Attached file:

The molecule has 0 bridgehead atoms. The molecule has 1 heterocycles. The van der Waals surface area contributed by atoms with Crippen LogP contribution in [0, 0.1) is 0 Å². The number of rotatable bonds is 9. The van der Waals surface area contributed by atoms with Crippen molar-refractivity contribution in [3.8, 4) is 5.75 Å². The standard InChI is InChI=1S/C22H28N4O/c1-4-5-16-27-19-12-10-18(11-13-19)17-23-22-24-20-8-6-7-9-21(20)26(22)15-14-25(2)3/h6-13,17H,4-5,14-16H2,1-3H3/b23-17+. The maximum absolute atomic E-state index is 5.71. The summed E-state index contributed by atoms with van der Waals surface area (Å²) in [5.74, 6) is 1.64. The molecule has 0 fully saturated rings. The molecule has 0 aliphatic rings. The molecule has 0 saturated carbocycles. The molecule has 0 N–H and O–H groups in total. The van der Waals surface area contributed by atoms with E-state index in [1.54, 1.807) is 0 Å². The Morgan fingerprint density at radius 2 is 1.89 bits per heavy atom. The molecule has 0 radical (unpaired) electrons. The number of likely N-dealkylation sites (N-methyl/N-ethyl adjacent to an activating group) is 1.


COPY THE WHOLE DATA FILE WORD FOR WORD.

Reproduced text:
The molecule has 0 bridgehead atoms. The molecule has 1 heterocycles. The van der Waals surface area contributed by atoms with Crippen LogP contribution in [0, 0.1) is 0 Å². The number of rotatable bonds is 9. The van der Waals surface area contributed by atoms with Crippen molar-refractivity contribution in [3.8, 4) is 5.75 Å². The standard InChI is InChI=1S/C22H28N4O/c1-4-5-16-27-19-12-10-18(11-13-19)17-23-22-24-20-8-6-7-9-21(20)26(22)15-14-25(2)3/h6-13,17H,4-5,14-16H2,1-3H3/b23-17+. The maximum absolute atomic E-state index is 5.71. The summed E-state index contributed by atoms with van der Waals surface area (Å²) in [5.74, 6) is 1.64. The molecule has 0 fully saturated rings. The molecule has 0 aliphatic rings. The molecule has 0 saturated carbocycles. The molecule has 0 N–H and O–H groups in total. The van der Waals surface area contributed by atoms with E-state index in [1.54, 1.807) is 0 Å². The Morgan fingerprint density at radius 2 is 1.89 bits per heavy atom. The molecule has 0 radical (unpaired) electrons. The number of likely N-dealkylation sites (N-methyl/N-ethyl adjacent to an activating group) is 1.